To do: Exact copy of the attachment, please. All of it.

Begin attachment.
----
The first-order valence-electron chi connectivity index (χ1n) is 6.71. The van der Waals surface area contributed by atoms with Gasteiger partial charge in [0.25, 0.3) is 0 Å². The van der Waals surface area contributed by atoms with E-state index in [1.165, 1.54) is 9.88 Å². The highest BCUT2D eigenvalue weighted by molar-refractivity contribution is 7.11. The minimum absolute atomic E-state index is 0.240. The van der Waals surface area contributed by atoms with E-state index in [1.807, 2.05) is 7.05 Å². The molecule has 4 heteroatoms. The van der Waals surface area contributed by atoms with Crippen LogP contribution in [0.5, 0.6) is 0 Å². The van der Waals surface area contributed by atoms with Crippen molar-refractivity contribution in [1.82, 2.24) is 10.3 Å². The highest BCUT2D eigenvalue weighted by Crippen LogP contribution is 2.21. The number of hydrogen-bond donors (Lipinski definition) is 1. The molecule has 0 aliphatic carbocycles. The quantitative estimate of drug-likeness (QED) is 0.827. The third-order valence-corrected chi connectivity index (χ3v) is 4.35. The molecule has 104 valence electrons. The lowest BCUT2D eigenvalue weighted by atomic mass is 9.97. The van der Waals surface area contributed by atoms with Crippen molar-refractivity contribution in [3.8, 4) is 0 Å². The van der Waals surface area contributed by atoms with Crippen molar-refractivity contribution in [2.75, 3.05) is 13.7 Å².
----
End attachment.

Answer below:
The first-order valence-electron chi connectivity index (χ1n) is 6.71. The van der Waals surface area contributed by atoms with Gasteiger partial charge in [0.25, 0.3) is 0 Å². The van der Waals surface area contributed by atoms with E-state index in [1.165, 1.54) is 9.88 Å². The highest BCUT2D eigenvalue weighted by molar-refractivity contribution is 7.11. The minimum absolute atomic E-state index is 0.240. The van der Waals surface area contributed by atoms with E-state index in [1.807, 2.05) is 7.05 Å². The molecule has 4 heteroatoms. The van der Waals surface area contributed by atoms with Crippen LogP contribution in [0.5, 0.6) is 0 Å². The van der Waals surface area contributed by atoms with Crippen molar-refractivity contribution in [1.82, 2.24) is 10.3 Å². The highest BCUT2D eigenvalue weighted by Crippen LogP contribution is 2.21. The number of hydrogen-bond donors (Lipinski definition) is 1. The molecule has 0 aliphatic carbocycles. The quantitative estimate of drug-likeness (QED) is 0.827. The third-order valence-corrected chi connectivity index (χ3v) is 4.35. The molecule has 104 valence electrons. The lowest BCUT2D eigenvalue weighted by atomic mass is 9.97. The van der Waals surface area contributed by atoms with Crippen molar-refractivity contribution in [3.8, 4) is 0 Å². The van der Waals surface area contributed by atoms with Crippen molar-refractivity contribution in [2.75, 3.05) is 13.7 Å².